We started on Friday with a trip out to the Christmas market in Matlock, which was very well-organised and laid out, and parking was free after 2pm too, as it is throughout December in the town on Fridays, Saturdays and Sundays. And, of course, the dog was welcome too.

We bought a small box of fudge for me and a ginger beer plant for the poet, and he nipped to one of the local shops to get us something to eat.

I had a fancy for Whitby scampi & chips, which was available inside the market at £6 for 7 pieces, plus extra for chips. At the local chip shop, scampi and chips cost only £2-odd! The poet had fish and chips and the dog helped us eat it all.

We chose a car park halfway between Matlock Bath and Matlock town and a had a nice, easy walk down and back. There are photographs, but they’re not on the computer yet, so for now we have another one from the Quakers’ Bottom walk last week.

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When we got home, we took the cat to the vet (again). She was only there a few weeks ago needing an emergency operation to close up a mysterious hole that had appeared in her side, and now she had a lump at the base of the scar.

The vet wasn’t very worried about it, though, and stuck a needle in to drain most of it. She thought it must be a reaction to the internal stitches and said it would probably go away on its own but we were to monitor it into the new year.

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The poet really wasn’t feeling very well on Friday either, but he didn’t want me to miss out on the Christmas market and he wanted some fresh air. But on Saturday morning when he woke up he was so ill that he cancelled Saturday night’s gig. I’ve known him to be very poorly and still not cancel a gig, but when he lost his voice as well, he didn’t really have a choice.

We managed to find another band to take their place Saturday night, and then we had a bit of an idle day and evening, and the same on Sunday. But yesterday, as he had another day off work booked, we went to Meadowhall to do the Christmas shopping and he did really well.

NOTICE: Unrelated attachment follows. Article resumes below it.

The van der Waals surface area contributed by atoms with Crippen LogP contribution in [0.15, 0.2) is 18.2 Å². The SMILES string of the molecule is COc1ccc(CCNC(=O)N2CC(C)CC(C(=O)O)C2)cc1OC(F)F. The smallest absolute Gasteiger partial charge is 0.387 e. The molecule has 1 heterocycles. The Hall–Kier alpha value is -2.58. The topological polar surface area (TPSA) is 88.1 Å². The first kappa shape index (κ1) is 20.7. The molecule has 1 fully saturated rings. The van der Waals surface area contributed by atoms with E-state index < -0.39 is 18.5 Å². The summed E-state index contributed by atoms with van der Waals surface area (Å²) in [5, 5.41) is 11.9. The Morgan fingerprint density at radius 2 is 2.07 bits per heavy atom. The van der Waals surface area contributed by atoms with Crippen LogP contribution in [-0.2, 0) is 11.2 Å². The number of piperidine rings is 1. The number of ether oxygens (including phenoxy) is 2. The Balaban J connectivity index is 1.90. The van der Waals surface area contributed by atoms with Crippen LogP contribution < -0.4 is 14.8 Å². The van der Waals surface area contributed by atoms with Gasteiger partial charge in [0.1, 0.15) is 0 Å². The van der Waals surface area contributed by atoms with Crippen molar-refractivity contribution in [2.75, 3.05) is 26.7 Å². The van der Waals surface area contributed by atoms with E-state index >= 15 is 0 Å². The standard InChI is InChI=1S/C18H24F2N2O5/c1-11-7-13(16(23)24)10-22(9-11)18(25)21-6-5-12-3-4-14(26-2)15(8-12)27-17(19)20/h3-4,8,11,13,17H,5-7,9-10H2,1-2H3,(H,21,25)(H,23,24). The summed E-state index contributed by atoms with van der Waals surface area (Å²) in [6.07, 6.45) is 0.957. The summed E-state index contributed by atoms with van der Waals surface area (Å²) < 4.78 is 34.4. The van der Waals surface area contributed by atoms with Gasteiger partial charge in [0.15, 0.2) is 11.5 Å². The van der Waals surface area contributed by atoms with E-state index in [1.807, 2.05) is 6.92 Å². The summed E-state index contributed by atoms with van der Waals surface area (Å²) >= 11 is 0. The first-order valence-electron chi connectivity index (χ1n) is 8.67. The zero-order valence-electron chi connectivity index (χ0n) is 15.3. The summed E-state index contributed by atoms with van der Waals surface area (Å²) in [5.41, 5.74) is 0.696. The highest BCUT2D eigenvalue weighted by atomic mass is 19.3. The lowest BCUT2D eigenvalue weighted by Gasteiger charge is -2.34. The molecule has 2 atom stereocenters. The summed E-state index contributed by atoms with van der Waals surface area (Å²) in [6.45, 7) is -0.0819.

We had to keep going back to the car to drop things off and we did stop to have something to eat too – and book our table for mad Friday next week. And when we got home he was ready to drop as well. But we got all but about 2 gifts (apart from each other’s), including something for each of the pets, so we were very content with that.

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All over the weekend we had a bit of a Harry Potter-fest. I’ve read the first book, watched the first 2 films, and played the first 3 or 4 games on Xbox, although I may have abandoned the 4th one as it was quite hard. He’s never seen any of them, or read any of them. So when I saw that the box set was available on Sky Movies for free, I talked him into watching at least the first one … and we ended up watching all but the last one so far.

We won’t be able to catch up with that one tonight as we’re going over to his parents in Doncaster to keep his dad company while his mum goes out for her annual Christmas meal with some of her colleagues. We’ll watch the last one tomorrow night, I think.

The poet still isn’t feeling great and could have done with not going to work this morning. But at least we’ll just be sat indoors this evening.

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I’ve had a busy morning so far but don’t seem to have achieved much.

Saying that, I’ve pitched for 3 new jobs already and have another 10 to consider, I’ve done some pro-bono email work and I’ve done the daily competitions. I’ve also had a bit of an email-fest as I forgot to turn on my out-of-office auto-reply and had a few messages I needed to at least respond to.

I also cleaned some parts of the bird table – one of the feeders and 2 trays. They need a good jetwash and some disinfectant throwing at them, but at least it’s cleaner now than it was so I don’t have to worry about the birds catching any nasty germs.

All I have left to do today, now, is some editing. I have 2 books in I want to finish before breaking up at the end of next week.